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Hoffmann, R. A wiki for the life sciences where authorship matters. Nature Genetics (2008)

Mechanisms of hepatic phosphatidylcholine synthesis in adult rat: effects of pregnancy.

Late pregnancy in the rat (gestational ages 16-21 days) was accompanied by a specific increase in hepatic phosphatidylcholine (PC) and phosphatidylethanolamine (PE) molecular species containing C16:0 at the sn-1 position and polyunsaturated essential fatty acids (PUFA), in particular C22:6(n-3), at the sn-2 position. Incorporation of either CDP:[Me-14C]choline or CDP:[1,2-14C]-ethanolamine into hepatic microsomal sn-1 C16:0 PC or PE molecular species in vitro was greater at term than in non-pregnant animals, suggesting modifications to the composition of specific diacylglycerol (DAG) pools destined for synthesis of either PC or PE. Also, incorporation of [Me-14C]choline or [Me-14C]methionine into hepatic PC in vivo over 6 h in term pregnant rats was consistent with decreased phospholipase A1-dependent acyl remodelling of sn-1 C16:0 to sn-1 C18:0 molecular species. There was, however, no evidence to support any change to the specificity of acyl remodelling. The rate of PC synthesis by the de novo pathway in vivo was increased in term liver compared with non-pregnant animals, accompanied by increased choline-phosphotransferase activity in vitro in d21 liver microsomes. The rate of PC synthesis by PE N-methylation did not appear to change during pregnancy. Changes in composition of plasma PC species at term reflected those of newly synthesized hepatic PC. Our data suggest supply of PUFA to the developing fetal rat is the result of specific adaptations to maternal hepatic phospholipid biosynthesis rather than passive transfer from the maternal diet.[1]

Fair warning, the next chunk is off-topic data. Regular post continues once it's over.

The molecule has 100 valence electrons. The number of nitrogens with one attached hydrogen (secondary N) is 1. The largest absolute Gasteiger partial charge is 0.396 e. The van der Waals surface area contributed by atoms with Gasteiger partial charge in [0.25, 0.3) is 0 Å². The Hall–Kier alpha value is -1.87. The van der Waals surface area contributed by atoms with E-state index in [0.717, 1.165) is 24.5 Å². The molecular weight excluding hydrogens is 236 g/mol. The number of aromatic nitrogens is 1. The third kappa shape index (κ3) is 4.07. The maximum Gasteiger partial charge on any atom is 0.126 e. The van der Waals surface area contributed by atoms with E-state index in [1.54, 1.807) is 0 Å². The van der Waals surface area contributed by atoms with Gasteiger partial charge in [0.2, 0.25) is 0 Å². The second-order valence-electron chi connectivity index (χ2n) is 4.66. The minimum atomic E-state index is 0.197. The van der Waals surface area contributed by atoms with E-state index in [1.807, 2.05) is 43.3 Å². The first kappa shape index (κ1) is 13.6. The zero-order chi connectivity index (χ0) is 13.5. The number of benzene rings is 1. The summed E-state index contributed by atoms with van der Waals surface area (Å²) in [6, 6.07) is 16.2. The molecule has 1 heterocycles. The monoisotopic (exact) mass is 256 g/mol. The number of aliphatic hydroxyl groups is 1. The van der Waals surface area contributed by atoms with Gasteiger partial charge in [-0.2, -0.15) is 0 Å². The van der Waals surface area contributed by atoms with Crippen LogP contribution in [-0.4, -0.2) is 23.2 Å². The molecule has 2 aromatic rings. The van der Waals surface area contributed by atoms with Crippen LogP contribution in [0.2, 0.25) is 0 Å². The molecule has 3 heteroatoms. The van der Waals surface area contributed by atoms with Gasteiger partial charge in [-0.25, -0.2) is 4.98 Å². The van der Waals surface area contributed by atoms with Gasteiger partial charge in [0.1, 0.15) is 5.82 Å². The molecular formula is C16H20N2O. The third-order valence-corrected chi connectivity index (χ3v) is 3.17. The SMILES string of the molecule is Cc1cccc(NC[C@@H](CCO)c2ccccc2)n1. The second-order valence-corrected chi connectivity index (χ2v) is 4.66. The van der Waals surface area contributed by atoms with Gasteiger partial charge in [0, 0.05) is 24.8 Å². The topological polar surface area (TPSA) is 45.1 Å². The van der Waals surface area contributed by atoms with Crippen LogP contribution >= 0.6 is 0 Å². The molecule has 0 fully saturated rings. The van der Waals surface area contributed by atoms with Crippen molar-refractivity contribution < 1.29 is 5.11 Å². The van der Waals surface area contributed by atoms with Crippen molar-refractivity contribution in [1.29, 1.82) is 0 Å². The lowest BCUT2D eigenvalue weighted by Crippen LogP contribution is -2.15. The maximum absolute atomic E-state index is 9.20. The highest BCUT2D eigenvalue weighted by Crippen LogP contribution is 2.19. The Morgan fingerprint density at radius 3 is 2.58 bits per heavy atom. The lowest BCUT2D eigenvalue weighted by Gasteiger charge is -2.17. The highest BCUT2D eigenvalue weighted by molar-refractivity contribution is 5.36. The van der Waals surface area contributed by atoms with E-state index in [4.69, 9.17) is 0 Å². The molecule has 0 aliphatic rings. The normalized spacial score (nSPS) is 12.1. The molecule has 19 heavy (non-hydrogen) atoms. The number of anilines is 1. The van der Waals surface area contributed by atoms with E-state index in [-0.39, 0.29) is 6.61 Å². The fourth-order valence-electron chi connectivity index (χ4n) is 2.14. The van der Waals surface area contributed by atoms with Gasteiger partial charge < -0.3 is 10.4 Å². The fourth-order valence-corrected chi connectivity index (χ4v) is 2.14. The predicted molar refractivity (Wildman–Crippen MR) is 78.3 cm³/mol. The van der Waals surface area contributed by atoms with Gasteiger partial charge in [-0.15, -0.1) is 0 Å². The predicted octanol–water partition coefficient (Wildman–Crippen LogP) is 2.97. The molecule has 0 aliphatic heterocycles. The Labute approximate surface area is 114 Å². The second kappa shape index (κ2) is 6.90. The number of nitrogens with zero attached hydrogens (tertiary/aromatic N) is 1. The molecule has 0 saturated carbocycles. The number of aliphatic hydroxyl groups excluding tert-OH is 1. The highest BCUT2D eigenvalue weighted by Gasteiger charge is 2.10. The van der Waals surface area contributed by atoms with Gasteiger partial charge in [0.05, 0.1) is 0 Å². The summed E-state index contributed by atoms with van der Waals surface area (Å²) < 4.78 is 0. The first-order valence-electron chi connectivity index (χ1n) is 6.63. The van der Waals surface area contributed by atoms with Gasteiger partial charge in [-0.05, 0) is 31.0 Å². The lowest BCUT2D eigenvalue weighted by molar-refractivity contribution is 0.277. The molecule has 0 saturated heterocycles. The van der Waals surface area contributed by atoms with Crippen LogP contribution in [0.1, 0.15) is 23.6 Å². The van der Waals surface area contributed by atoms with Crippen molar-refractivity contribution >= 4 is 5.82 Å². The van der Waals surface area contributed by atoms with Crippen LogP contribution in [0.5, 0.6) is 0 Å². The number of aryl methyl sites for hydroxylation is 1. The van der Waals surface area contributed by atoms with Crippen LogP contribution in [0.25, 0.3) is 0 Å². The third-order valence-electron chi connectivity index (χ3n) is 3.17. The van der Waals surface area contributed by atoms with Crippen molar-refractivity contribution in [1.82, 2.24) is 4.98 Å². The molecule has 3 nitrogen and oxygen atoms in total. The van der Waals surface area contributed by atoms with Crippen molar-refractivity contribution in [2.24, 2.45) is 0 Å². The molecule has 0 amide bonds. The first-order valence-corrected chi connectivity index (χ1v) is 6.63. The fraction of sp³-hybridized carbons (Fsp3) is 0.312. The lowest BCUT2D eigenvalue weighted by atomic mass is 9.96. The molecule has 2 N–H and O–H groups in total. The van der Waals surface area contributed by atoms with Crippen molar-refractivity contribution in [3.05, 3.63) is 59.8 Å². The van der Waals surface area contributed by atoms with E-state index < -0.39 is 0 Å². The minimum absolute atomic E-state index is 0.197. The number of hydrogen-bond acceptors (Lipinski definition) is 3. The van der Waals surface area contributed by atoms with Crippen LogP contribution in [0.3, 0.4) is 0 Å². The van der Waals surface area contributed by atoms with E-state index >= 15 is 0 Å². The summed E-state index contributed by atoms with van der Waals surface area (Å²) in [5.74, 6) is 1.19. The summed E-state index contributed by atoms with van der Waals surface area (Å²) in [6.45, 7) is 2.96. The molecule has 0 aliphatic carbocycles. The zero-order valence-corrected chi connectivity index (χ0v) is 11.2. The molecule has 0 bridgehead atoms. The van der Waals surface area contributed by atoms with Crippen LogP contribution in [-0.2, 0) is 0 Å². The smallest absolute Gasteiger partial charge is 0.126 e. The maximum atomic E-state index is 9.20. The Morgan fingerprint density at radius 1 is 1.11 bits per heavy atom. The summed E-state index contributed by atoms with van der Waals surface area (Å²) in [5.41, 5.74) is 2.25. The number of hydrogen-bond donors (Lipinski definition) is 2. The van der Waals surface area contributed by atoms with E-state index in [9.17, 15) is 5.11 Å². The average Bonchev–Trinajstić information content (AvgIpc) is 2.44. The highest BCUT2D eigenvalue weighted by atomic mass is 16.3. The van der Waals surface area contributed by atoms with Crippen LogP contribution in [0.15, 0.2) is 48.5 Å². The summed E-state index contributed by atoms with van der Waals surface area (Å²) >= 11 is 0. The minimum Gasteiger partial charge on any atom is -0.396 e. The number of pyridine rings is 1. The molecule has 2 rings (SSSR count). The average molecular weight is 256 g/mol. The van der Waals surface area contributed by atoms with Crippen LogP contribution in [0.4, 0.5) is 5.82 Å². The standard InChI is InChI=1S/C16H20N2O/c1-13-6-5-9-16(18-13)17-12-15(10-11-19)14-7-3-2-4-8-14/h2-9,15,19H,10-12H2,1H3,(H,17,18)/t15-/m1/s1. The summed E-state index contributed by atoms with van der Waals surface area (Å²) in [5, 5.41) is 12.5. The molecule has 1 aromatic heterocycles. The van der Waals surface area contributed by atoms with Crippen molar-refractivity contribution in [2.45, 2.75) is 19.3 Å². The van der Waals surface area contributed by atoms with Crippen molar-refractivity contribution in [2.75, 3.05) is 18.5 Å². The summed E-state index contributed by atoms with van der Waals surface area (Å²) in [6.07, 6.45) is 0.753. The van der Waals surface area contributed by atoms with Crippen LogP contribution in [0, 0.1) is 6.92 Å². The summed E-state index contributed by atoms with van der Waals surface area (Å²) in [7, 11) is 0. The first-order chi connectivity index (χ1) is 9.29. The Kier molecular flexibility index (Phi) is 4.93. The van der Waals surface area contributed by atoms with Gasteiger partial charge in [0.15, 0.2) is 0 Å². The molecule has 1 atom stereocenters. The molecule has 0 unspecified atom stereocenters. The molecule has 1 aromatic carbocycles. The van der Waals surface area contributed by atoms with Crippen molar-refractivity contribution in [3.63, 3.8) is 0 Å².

1. Mechanisms of hepatic phosphatidylcholine synthesis in adult rat: effects of pregnancy. Burdge, G.C., Hunt, A.N., Postle, A.D. Biochem. J. (1994) [Pubmed]
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